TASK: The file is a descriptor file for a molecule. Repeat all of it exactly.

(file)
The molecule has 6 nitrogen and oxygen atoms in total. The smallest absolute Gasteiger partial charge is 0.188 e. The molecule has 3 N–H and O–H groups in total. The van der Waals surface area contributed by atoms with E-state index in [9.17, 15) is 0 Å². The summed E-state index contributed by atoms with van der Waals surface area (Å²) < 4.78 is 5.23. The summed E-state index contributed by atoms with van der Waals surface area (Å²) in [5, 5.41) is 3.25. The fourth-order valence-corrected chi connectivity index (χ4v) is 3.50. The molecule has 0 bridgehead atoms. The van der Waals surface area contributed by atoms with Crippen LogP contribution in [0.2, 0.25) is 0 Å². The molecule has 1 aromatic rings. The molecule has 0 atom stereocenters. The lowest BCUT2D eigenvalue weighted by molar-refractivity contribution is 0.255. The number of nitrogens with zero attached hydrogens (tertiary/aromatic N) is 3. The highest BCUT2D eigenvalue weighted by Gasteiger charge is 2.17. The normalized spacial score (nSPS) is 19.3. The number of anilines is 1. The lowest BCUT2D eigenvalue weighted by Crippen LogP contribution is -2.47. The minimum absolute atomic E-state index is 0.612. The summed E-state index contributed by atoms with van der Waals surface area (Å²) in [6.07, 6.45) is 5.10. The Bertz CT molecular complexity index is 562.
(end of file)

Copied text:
The molecule has 6 nitrogen and oxygen atoms in total. The smallest absolute Gasteiger partial charge is 0.188 e. The molecule has 3 N–H and O–H groups in total. The van der Waals surface area contributed by atoms with E-state index in [9.17, 15) is 0 Å². The summed E-state index contributed by atoms with van der Waals surface area (Å²) < 4.78 is 5.23. The summed E-state index contributed by atoms with van der Waals surface area (Å²) in [5, 5.41) is 3.25. The fourth-order valence-corrected chi connectivity index (χ4v) is 3.50. The molecule has 0 bridgehead atoms. The van der Waals surface area contributed by atoms with Crippen LogP contribution in [0.2, 0.25) is 0 Å². The molecule has 1 aromatic rings. The molecule has 0 atom stereocenters. The lowest BCUT2D eigenvalue weighted by molar-refractivity contribution is 0.255. The number of nitrogens with zero attached hydrogens (tertiary/aromatic N) is 3. The highest BCUT2D eigenvalue weighted by Gasteiger charge is 2.17. The normalized spacial score (nSPS) is 19.3. The number of anilines is 1. The lowest BCUT2D eigenvalue weighted by Crippen LogP contribution is -2.47. The minimum absolute atomic E-state index is 0.612. The summed E-state index contributed by atoms with van der Waals surface area (Å²) in [6.07, 6.45) is 5.10. The Bertz CT molecular complexity index is 562.